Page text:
7. Hard Rock Stadium
Potentially the most eye catching stadium on this list, Hard Rock Stadium has gone through some major changes since its original construction in 1987. Frequent renovations over the years and changes in ownership have led it to become what it is today. The partnership with Hard Rock Café has led the stadium to its ninth name change since its inception. Renovations undergone in 2016 have in turn given the stadium a modern day look. Added viewing boards around the corners of the arena as well as a top covering canopy ensure that the stadium can be spotted from miles away. The stadium has also cut down on the distance from the stands to the field. The standard NFL game has fans seated 55 feet from the sidelines (previously 80 feet in 2014) World Cup matches would see that distance cut down significantly. The canopy also provides convenient shade for about 92% of fan seating for the hot latter stages of the tournament in July, according to stadium estimates. And, when all is said and done patrons will have the rest of the day to explore the Magic City.
8. Olympic Stadium
One of the few Canadian Stadiums listed for contention as a World Cup venues, Olympic Stadium in Montreal will give a glimpse into the world of Canadian Soccer, a closed one that is. Canada’s second-largest city is not short on attractions to draw people in, including Mont-Royal, the Botanical Gardens or even climbing to the top of the Montreal Tower. And, while at the top of the tower, why not take a look down below and catch a World Cup match? Stationed right below the Tour de Montreal, the world’s tallest inclined tower (at 574 feet tall), is Olympic Stadium. The two buildings are joined together creating great 2-in-1 experience. The stadium is completely enclosed which may create a better-controlled atmosphere during the blazing summer days of the tournament. The appropriately named venue was also the location of the 1976 Summer Olympics.
9. Estadio Azteca
A grand tournament requires a grand stage, and the historic Estadio Azteca is just that. The largest stadium in Mexico, Estadio Azteca comes equipped with 87,000 seats for excited patrons to catch the game. A rich-intertwined history with the World Cup Tournament, the Azteca has hosted two finals (1970 and 1986), as well as being the showcase for Maradonna’s infamous “Hand of God” goal. The stadium is also regarded as one of the most troubling atmospheres to play in. According to former US Men’s National Team forward Eric Wynalda, the stadium is, “The worst place to ever play a sporting event.” The stadium sits about 7,280 feet above sea level, rivaling the world’s highest elevation stadium in Bolivia at 11,932 feet. That coupled with the omni-present roaring Mexican fans is disorienting to many. “You can’t breathe. The pollution is so bad that if you don’t have some form of rain that’s brought all that down you are going to be sucking wind,” Wynalda continued. “The combination of being that high up with pollution is just devastating to the body.” Despite the difficulties, the stadium is regarded as one of the most iconic arenas in world football. Should Mexico’s “El Tri” find themselves going deep in the stages of the 2026 tournament, Estadio Azteca will be there to support them.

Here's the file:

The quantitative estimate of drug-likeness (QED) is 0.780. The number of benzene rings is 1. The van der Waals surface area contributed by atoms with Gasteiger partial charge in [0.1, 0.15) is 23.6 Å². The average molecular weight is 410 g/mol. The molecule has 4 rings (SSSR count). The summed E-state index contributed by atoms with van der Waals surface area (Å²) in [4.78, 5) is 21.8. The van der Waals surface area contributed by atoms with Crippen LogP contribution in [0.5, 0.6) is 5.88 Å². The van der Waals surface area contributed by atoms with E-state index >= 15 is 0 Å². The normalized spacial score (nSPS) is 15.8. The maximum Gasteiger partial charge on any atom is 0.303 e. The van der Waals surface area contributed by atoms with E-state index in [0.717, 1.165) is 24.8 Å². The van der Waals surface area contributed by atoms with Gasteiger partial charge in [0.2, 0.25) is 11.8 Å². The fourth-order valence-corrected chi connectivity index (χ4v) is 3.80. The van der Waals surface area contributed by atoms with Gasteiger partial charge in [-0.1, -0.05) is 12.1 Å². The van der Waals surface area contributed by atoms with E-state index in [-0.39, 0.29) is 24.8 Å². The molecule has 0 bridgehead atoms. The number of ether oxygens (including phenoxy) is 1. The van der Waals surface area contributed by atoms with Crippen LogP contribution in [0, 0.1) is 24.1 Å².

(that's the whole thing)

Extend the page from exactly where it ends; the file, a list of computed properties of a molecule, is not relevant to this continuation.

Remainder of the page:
10. AT&T Stadium
AT&T Stadium in Arlington Texas very well could be the largest stage in North America. While there are other stadiums on this list that have a more pristine location as a dream destination for ambitious travelers, but none of these stadiums include the emblematic atmosphere of Cowboys Stadium. Built recently in 2009, the stadium had a total construction cost of 1.3 billion USD placing it within the top-five-most-expensive stadiums in the world. The stadium has a retractable roof and at the time of its opening, was home to the world’s largest HD video display (11,520 square feet). While primarily functioning as the home for the NFL’s Dallas Cowboys, the stadium has expanded its reach into other avenues for sporting events. It has hosted the 2014 NCAA College Basketball Tournament, it was a host venue in two different CONCACAF Gold Cups in 2011 and 2017, and it was the home of WWE’s WrestleMania 32 in 2016. It’s also an actively booked venue for some of music’s biggest names including Jay-Z, Beyoncé and Ed Sheeran. Simply put, AT&T Stadium was built for the biggest of events and it doesn’t get much bigger than the World Cup.
Honorable Mention: BMO Field
BMO Field is one of the listed stadiums in contention, but it doesn’t quite make this list of the top 10. The stadium comes complete with the passionate fans of Toronto FC, but it just doesn’t carry the potency of the rest of the venues on the list. But, at a capacity of 30,000, it may create homely and close knit environment for the cup.